This year’s inductees to the rock and roll hall of fame include Guns N’ Roses, the Beastie Boys and the Red Hot Chili Peppers. It does not, however, include KISS, and they’re not happy about the snub. “It’s become a joke,” said bassist Gene Simmons of the Hall of Fame. “We’ve been thinking about it and the answer is simply ‘We’ll just buy it and fire everybody’.” Simmons said the fact that Madonna and Blondie were inductees showed how far off the mark of ‘Rock and Roll’ the institution had gone. “They’re legitimate dance, disco artists. They don’t belong in rock and roll.” Simmons’ bandmate, Paul Stanley, added that “The Rock and Roll Hall of Fame has reached a point where they’re really scrounging and scratching to find someone left that they consider viable. With all due respect, when you get to Patti Smith you’re about two steps away from Pete Seeger.” KISS have been eligible for induction since 1999.

What will Meg do now?

Jack White has come out and said there is “absolutely no chance” that he will ever bring back The White Stripes. “I’m not the kind of person that would retire from baseball and come out of retirement the next year,” said White in an interview with NME magazine. “I mean, if we went to all the trouble of telling people we’re done, we meant it, you know?” He says the only reason he could possibly foresee a reunion would be if he “went bankrupt or really needed the cash, which would be a really sad thing.”


Hundreds of thousands flood the streets

Check out a photo slide show from the march here.

Over 200,000 people took to the streets March 22 to protest tuition increases, many of whom were students from universities across Quebec.

The Concordia delegation, which led the way for the better part of the three-hour event, congregated near the Hall building around 12 p.m. Over 500 students then began to proceed down Ste-Catherine Street lead by Concordia Student Union VP external Chad Walcott, and President Lex Gill.

The scene at Berri and Ontario at Thursday’s tuition hike protest where an estimated 200,000 people took to Montreal’s streets.

The march began officially at Canada Place, where buses full of students from outside the city started arriving earlier in the day. The approximate length of the route was 5 km, with protesters marching down both Sherbrooke and Ste-Catherine Streets to their ultimate destination, Jacques-Cartier Place in the Old Port.

Protesters held signs denouncing Premier Jean Charest’s Liberal government, the leadership of Education Minister Line Beauchamp, and the idea that accessible education is not a priority.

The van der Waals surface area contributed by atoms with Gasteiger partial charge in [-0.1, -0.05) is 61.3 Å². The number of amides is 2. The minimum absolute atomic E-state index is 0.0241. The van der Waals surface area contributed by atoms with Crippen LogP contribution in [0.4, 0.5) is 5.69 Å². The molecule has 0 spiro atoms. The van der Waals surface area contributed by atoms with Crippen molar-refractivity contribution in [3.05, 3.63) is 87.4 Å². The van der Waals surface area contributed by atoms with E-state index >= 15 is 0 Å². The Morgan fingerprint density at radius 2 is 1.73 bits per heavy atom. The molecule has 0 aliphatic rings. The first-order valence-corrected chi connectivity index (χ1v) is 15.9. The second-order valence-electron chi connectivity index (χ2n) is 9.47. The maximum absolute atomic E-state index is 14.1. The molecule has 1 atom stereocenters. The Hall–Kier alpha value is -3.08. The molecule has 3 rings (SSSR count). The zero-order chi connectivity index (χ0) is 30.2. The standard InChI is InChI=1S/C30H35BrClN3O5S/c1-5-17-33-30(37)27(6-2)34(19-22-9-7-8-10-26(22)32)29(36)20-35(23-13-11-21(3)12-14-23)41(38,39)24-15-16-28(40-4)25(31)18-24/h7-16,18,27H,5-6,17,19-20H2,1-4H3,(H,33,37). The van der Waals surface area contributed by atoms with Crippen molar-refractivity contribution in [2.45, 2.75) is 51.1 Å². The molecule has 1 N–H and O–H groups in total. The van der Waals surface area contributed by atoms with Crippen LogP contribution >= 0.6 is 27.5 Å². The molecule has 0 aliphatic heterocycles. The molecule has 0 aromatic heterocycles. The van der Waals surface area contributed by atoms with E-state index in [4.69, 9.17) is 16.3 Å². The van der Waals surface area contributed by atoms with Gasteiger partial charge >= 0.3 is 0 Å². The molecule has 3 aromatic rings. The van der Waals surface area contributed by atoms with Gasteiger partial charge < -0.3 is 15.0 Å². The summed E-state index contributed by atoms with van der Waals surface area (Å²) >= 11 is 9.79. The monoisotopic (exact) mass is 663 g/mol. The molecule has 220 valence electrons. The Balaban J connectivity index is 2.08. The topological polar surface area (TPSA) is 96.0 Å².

The historic nature of the march had some people in the Twittersphere saying that a “Printemps erable” (Maple Spring) — clearly a play on Arab Spring — had arrived in Quebec.

Despite the massive turnout, the protest was extremely peaceful and the SPVM reported no major incidents during or after the march. Police presence was very light in comparison with other demonstrations that have taken place over the past few weeks.

“This sends an incredibly strong message to the government,” said Gill of the protest. “If anything else, the Liberal party has lost 200,000 voters for life.”

She went on to say that the march was the “largest mass demonstration over a public issue […] in years. It’s twice what they had in 2005,” she said of the last major student strike in Quebec.

The participation far exceeded the predictions made earlier in the day, proving that there is more public support for the student movement than estimated. Despite the success of the demonstration, Gill explained that protesters still have much work to do.

“The fight is not over,” she said. “There will be massive actions in the coming weeks until the government backs down.”

Walcott agreed with her saying that “it’s not a done deal,” and student groups need to “keep the pressure on. He said that the organizers’ willingness to communicate with the SPVM really made a significant difference in the tone of the day’s activities.

Participants in the March 22 demonstration represented every age demographic, from toddlers with their parents to cheering grandparents. Grade 10 student Terra Leger-Goodes of Paul-Gerin-Lajoie School in Outremont was at the march with a large group of students from her class.

“We heard that the cost of going to university is going up by a large amount, so we’re here to protest that. Society can only advance if people can go to school and gain knowledge,” she said, mentioning that by the time she enters university four to five years from now, the government’s tuition hikes will have almost reached their maximum. The Charest Liberals are planning to increase tuition by $325 a year between 2012 and 2017.

For grandmother Danielle Genereux, accessible education is an issue that affects everyone in Quebec, and should be at the top of the government’s priority list.

“Major investments in education should be an absolute priority. There should be no further discussion on that,” said Genereux, a grandmother of seven. “[The government] says opposition against tuition increases is not representative of the whole population. But today, they will see that it is representative.”